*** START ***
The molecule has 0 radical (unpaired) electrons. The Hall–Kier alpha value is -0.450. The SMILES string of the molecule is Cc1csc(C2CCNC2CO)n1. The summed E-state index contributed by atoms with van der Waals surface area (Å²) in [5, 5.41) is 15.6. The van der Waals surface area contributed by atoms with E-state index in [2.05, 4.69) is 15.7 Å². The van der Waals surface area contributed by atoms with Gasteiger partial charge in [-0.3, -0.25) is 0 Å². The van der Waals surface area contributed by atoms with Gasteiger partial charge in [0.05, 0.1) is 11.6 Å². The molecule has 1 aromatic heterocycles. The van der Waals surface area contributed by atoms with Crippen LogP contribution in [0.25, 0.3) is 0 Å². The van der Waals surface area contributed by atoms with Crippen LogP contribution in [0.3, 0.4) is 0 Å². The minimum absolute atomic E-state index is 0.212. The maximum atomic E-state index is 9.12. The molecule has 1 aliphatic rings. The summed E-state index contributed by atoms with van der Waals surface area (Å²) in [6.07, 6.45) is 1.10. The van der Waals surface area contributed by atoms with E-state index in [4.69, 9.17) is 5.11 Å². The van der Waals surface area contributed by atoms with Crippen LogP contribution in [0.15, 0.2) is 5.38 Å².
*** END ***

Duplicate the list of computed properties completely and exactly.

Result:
The molecule has 0 radical (unpaired) electrons. The Hall–Kier alpha value is -0.450. The SMILES string of the molecule is Cc1csc(C2CCNC2CO)n1. The summed E-state index contributed by atoms with van der Waals surface area (Å²) in [5, 5.41) is 15.6. The van der Waals surface area contributed by atoms with E-state index in [2.05, 4.69) is 15.7 Å². The van der Waals surface area contributed by atoms with Gasteiger partial charge in [-0.3, -0.25) is 0 Å². The van der Waals surface area contributed by atoms with Gasteiger partial charge in [0.05, 0.1) is 11.6 Å². The molecule has 1 aromatic heterocycles. The van der Waals surface area contributed by atoms with Crippen LogP contribution in [0.25, 0.3) is 0 Å². The van der Waals surface area contributed by atoms with Crippen LogP contribution in [0.3, 0.4) is 0 Å². The minimum absolute atomic E-state index is 0.212. The maximum atomic E-state index is 9.12. The molecule has 1 aliphatic rings. The summed E-state index contributed by atoms with van der Waals surface area (Å²) in [6.07, 6.45) is 1.10. The van der Waals surface area contributed by atoms with E-state index in [4.69, 9.17) is 5.11 Å². The van der Waals surface area contributed by atoms with Crippen LogP contribution in [0.15, 0.2) is 5.38 Å².